The press and public’s right of access to Georgia judicial criminal pre-trial, trial and post-trial proceedings is long established, see, e.g., R.W. Page Corp. v. Lumpkin, 249 Ga. 576 (1982), and the Georgia Supreme Court has reiterated that open judicial proceedings in civil cases are an integral part of our democratic form of government. “Public access protects litigants both present and future . . . . Our system abhors star chamber proceedings with good reason. Like a candle, court records hidden under a bushel make scant contribution to their purpose.” Atlanta Journal v. Long, 258 Ga. 410, 411 (1988). See generally Munoz v. American Lawyer Media LP, 236 Ga. App. 462, 464 (1999) (“The function of a free press is just as important in civil cases as in criminal cases”).
In the civil context, the Hawaii Supreme Court has recognized that the presumption of openness also applies to probate proceedings. “[T]he reasons underlying openness in the criminal context . . . are equally compelling in the civil context . . . . We hold, then, that third parties have a right to file petitions challenging the closure of probate court proceedings or the sealing of court records under a principle of law supplementing the probate code.” In re Estate of Campbell, 106 Hawai’i 453, 462, 106 P.3d 1096, 1105 (2005).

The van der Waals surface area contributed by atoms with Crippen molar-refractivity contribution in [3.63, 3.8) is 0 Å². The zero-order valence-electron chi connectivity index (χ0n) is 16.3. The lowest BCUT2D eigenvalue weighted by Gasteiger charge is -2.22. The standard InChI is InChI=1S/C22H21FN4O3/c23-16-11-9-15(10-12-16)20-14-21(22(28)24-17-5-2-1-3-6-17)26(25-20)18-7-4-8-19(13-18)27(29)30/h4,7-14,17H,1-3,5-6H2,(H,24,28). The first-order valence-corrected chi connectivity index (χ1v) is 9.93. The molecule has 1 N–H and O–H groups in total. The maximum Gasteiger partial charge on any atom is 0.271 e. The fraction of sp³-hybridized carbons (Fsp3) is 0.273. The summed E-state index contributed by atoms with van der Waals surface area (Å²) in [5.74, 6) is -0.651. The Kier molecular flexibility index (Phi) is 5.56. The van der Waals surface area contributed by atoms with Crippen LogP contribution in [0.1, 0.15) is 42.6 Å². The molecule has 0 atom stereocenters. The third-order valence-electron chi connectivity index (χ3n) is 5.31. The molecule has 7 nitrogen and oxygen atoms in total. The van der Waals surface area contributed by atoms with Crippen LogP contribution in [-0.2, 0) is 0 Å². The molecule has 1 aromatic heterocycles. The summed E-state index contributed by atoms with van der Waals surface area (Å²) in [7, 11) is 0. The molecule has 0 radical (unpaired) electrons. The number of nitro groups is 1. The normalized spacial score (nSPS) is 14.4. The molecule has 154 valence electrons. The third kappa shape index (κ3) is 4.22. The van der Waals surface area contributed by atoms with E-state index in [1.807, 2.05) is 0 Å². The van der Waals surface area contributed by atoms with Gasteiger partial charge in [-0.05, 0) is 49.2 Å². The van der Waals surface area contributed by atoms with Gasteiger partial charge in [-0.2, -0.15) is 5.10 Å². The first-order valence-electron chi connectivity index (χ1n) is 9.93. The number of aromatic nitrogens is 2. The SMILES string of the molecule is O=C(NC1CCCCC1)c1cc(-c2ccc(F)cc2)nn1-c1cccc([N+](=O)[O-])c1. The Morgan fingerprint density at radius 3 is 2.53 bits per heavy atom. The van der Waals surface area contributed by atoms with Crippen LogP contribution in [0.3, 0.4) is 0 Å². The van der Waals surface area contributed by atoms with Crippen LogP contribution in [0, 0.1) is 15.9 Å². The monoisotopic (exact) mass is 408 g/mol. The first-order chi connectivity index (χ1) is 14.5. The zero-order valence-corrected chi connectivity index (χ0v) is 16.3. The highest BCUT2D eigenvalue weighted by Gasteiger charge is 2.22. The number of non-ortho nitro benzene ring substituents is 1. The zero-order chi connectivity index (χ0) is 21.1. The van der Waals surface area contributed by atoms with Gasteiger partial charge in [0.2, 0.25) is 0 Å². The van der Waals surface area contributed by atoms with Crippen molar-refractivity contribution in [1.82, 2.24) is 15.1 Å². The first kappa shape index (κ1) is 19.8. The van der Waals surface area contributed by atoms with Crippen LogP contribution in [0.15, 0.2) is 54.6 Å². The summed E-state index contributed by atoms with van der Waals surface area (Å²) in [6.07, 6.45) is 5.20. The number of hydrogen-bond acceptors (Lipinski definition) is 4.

Litigants and members of the public likely have a constitutional and common law right to access civil judicial proceedings. Closure of such proceedings must be considered under the procedural and substantive requirements of Press-Enterprise.
Article III, section 17 of West Virginia’s Constitution guarantees a constitutional right of the public, and the press, to attend civil court proceedings. State ex rel. Brooks v. Zakaib, 214 W. Va. 253, 265, 588 S.E.2d 418, 430 (2003) (quoting State ex rel. Garden State Newspapers, Inc. v. Hoke, 205 W.Va. 611, 520 S.E.2d 186 (1999)). But this is not an absolute right, Rule 10.03(a) of the West Virginia Trial Court Rules directs that upon motion by either party named in any civil action, the court may limit access to court files. The order of limitation shall specify the nature of the limitation, the duration of the limitation, and the reason for the limitation. Zakaib, 214 W. Va. at 265–66, 588 S.E.2d at 430–31.